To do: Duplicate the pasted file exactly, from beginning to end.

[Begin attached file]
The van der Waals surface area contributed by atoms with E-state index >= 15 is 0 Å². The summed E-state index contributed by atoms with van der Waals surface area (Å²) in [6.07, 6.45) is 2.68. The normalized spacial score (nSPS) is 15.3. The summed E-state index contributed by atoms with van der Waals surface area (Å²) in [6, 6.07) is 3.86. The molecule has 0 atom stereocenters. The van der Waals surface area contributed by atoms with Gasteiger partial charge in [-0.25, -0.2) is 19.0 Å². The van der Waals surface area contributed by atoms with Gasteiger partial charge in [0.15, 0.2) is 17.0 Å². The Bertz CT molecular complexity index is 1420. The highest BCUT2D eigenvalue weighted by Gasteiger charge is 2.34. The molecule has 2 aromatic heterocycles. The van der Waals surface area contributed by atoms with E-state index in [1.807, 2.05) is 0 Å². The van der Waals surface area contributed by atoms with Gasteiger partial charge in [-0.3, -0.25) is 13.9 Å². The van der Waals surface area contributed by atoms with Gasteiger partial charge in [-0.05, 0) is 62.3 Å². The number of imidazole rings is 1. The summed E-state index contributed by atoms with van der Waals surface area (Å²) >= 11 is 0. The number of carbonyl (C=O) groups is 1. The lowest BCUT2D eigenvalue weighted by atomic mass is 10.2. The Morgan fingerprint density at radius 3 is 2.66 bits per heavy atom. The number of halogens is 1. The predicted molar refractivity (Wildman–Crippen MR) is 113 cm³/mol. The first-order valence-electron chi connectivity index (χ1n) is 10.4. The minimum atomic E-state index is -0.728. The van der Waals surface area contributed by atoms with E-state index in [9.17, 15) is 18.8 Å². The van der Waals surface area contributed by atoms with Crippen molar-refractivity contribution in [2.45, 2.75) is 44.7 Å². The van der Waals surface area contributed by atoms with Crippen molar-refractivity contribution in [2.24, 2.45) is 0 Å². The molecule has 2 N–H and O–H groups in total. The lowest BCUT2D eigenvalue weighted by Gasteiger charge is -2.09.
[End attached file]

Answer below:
The van der Waals surface area contributed by atoms with E-state index >= 15 is 0 Å². The summed E-state index contributed by atoms with van der Waals surface area (Å²) in [6.07, 6.45) is 2.68. The normalized spacial score (nSPS) is 15.3. The summed E-state index contributed by atoms with van der Waals surface area (Å²) in [6, 6.07) is 3.86. The molecule has 0 atom stereocenters. The van der Waals surface area contributed by atoms with Gasteiger partial charge in [-0.25, -0.2) is 19.0 Å². The van der Waals surface area contributed by atoms with Gasteiger partial charge in [0.15, 0.2) is 17.0 Å². The Bertz CT molecular complexity index is 1420. The highest BCUT2D eigenvalue weighted by Gasteiger charge is 2.34. The molecule has 2 aromatic heterocycles. The van der Waals surface area contributed by atoms with E-state index in [1.807, 2.05) is 0 Å². The van der Waals surface area contributed by atoms with Gasteiger partial charge in [-0.3, -0.25) is 13.9 Å². The van der Waals surface area contributed by atoms with Gasteiger partial charge in [-0.05, 0) is 62.3 Å². The number of imidazole rings is 1. The summed E-state index contributed by atoms with van der Waals surface area (Å²) >= 11 is 0. The number of carbonyl (C=O) groups is 1. The lowest BCUT2D eigenvalue weighted by atomic mass is 10.2. The Morgan fingerprint density at radius 3 is 2.66 bits per heavy atom. The number of halogens is 1. The predicted molar refractivity (Wildman–Crippen MR) is 113 cm³/mol. The first-order valence-electron chi connectivity index (χ1n) is 10.4. The minimum atomic E-state index is -0.728. The van der Waals surface area contributed by atoms with E-state index in [9.17, 15) is 18.8 Å². The van der Waals surface area contributed by atoms with Crippen molar-refractivity contribution in [2.45, 2.75) is 44.7 Å². The van der Waals surface area contributed by atoms with Crippen molar-refractivity contribution in [2.24, 2.45) is 0 Å². The molecule has 2 N–H and O–H groups in total. The lowest BCUT2D eigenvalue weighted by Gasteiger charge is -2.09.